7. Thanks for a great post. I’ve read this kind of information before, but this time it was much clearer. You explained it in a way that made it “click” for me, without it being too complicated. Thanks again!

  8. Katie, thank you for the scene-goal for each chapter. That helps a lot, and gives me a better overall vision for my novel. 🙂 Several years ago, it wasn’t this adrenaline-heavy in each chapter, but with the race of techno, I guess our novels have to book it in each chapter. Ok. I can do that. 🙂

    • K.M. Weiland | @KMWeiland says:

      The important difference to understand about scenes and chapters is that chapter divisions can be arbitrary; scene divisions cannot.

      Chapter breaks are really just about breaking up the book at opportune moments to create a well-timed reading experience for readers.

      Scenes are about structure. For a scene to work, it must possess all of the parts talked about above in the article, to one degree or another. But you could stick in a chapter break at any moment. Personally, I find I often prefer to break my chapters right in the middle of the scene (after the disaster – which makes for a good chapter ending), then open the next chapter with the sequel/reaction and end it in the middle of the next scene.

  9. o_O Got even more to think about now . . . I’m pretty sure every time I read an article, my book goes in for close scrutiny and/or surgery. 🙂
    (I actually haven’t been recieving notifications on your replies either . . . :/)

    • K.M. Weiland | @KMWeiland says:

      Thanks for the heads up about the replies! Now that I know the problem isn’t isolated to one person, I’ll let the tech guys know and hopefully they’ll be able to sort it out.

  10. Oh Katie, you’re doing it on purpose? hitting exactely where I need to fix things. In the scene I’m working on at the moment the protagonist and his “impact character” are just chilling and bonding. While this was my intention there was something lacking; conflict.

    Oh and by the way; I think you forgot to include a fafnir n the example 😉

    • K.M. Weiland | @KMWeiland says:

      Let me note that it’s *fine* to have downtime scenes. These are the sequel half of the overall Scene. They’re not about conflict, but they always need to be about *tension,” which is, of course, the threat of conflict. Sequels are about characters reflecting on what just happened and figuring out what to do next.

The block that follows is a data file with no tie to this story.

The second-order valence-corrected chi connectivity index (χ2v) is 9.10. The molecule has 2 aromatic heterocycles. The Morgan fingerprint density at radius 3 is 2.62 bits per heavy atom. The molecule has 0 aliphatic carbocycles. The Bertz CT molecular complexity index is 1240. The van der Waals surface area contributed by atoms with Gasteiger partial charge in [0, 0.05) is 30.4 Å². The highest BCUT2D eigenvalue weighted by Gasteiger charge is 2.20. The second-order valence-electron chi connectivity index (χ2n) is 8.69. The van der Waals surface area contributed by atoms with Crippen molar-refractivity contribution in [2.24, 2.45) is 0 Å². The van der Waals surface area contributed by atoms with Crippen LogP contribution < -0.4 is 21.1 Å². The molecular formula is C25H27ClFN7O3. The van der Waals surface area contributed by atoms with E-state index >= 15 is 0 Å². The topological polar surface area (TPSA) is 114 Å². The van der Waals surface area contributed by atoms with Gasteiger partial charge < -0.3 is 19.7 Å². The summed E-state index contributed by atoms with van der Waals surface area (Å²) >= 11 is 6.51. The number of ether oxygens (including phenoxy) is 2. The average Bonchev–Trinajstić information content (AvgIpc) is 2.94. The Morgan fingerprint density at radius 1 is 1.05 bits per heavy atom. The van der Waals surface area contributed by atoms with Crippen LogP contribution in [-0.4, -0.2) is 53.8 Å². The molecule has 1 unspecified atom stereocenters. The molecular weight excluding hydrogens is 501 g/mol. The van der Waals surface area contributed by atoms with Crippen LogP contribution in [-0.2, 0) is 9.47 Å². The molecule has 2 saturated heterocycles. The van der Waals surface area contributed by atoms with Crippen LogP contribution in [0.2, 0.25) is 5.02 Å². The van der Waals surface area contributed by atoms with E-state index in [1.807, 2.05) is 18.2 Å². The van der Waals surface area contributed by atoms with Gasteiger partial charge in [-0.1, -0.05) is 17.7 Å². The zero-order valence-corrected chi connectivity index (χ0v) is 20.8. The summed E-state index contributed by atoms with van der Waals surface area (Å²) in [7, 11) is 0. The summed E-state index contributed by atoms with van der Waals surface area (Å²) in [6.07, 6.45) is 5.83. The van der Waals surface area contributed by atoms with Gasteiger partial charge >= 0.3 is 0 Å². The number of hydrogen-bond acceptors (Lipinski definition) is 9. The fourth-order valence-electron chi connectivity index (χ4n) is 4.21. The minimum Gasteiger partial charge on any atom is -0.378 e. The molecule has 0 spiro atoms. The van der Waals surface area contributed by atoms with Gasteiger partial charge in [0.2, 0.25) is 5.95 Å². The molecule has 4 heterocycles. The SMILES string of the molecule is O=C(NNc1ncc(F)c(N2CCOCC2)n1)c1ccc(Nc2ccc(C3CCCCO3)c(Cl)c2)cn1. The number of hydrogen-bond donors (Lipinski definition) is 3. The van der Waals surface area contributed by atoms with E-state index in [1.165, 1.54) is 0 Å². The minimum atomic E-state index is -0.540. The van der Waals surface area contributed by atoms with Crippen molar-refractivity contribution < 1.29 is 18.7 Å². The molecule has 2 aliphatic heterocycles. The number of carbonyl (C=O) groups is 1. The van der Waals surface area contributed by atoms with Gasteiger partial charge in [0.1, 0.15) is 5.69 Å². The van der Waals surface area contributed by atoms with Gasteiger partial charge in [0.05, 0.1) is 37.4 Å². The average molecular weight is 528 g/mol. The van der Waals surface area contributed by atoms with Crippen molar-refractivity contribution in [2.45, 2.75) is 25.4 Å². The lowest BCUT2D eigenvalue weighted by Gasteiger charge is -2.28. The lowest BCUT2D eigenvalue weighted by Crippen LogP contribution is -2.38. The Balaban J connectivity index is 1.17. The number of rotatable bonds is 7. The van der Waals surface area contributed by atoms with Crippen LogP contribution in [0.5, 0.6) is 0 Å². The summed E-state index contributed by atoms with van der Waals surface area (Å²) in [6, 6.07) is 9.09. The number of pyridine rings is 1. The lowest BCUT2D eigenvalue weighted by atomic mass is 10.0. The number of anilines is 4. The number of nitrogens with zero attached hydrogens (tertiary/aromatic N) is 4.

11. Max Woldhek says:

    “Looks through first and second books.” Hmm, I “think” I already have this covered to a degree, at least, but I’ll be extra-careful just in case during my next edit. Always nice to find writing advice one has partially grasped already; makes one feel less incompetent. The Goblin of Discouragement is being particularly persistent at the moment, and I’m having trouble elbowing him in the face. 😀

  12. A.P. Lambert says:

    I know I’ve been guilty of this mistake myself. It feels like things are progressing in the story even though nothing has actually changed and little has happened besides characters expressing their opinions. It’s like the way we get the emotional benefit of having accomplished something (like writing) just by talking about it. But talking sure ain’t doing.

    In my current story, I’m working to cut out a lot of long talking scenes where nothing much is going on-the “in between” stuff. For me, it helps to remember that while there may be parts in the story where waiting is necessary and time passes, it doesn’t have to have a scene dedicated to it.

    • K.M. Weiland | @KMWeiland says:

      Your example of how we, in real life, get emotional fulfillment out of talking instead of doing is spot on. In essence, that’s exactly what our characters are doing in scenes like this.

  13. I am so excited! You have talked about moving the plot forward in each scene by cause and effect linked in with the goals of the characters, but I really didn’t KNOW how to do it or where to start. This made it so clear and concise.
    I think this is why I felt a need to change the beginning of my book. It was slow. Nothing happened. And when something DID happen, it created hundreds of plot holes.
    I can now go back and see where I can improve a scene and more importantly: write them correctly.